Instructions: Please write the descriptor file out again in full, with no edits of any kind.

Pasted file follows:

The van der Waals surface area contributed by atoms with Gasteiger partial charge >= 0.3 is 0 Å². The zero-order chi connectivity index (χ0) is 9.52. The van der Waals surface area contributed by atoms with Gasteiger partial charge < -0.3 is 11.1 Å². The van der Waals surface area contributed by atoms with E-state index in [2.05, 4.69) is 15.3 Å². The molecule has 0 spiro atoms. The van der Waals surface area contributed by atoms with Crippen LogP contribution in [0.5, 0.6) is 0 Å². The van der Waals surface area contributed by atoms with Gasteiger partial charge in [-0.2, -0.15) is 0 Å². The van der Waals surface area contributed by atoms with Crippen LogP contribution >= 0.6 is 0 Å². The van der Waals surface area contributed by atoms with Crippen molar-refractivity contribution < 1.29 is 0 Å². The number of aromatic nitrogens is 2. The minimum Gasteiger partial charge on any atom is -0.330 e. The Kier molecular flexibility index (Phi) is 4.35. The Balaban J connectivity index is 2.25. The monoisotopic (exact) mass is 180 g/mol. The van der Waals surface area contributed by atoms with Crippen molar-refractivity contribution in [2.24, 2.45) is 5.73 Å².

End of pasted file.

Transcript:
The van der Waals surface area contributed by atoms with Gasteiger partial charge >= 0.3 is 0 Å². The zero-order chi connectivity index (χ0) is 9.52. The van der Waals surface area contributed by atoms with Gasteiger partial charge < -0.3 is 11.1 Å². The van der Waals surface area contributed by atoms with E-state index in [2.05, 4.69) is 15.3 Å². The molecule has 0 spiro atoms. The van der Waals surface area contributed by atoms with Crippen LogP contribution in [0.5, 0.6) is 0 Å². The van der Waals surface area contributed by atoms with Gasteiger partial charge in [-0.2, -0.15) is 0 Å². The van der Waals surface area contributed by atoms with Crippen LogP contribution >= 0.6 is 0 Å². The van der Waals surface area contributed by atoms with Crippen molar-refractivity contribution < 1.29 is 0 Å². The number of aromatic nitrogens is 2. The minimum Gasteiger partial charge on any atom is -0.330 e. The Kier molecular flexibility index (Phi) is 4.35. The Balaban J connectivity index is 2.25. The monoisotopic (exact) mass is 180 g/mol. The van der Waals surface area contributed by atoms with Crippen molar-refractivity contribution in [2.24, 2.45) is 5.73 Å².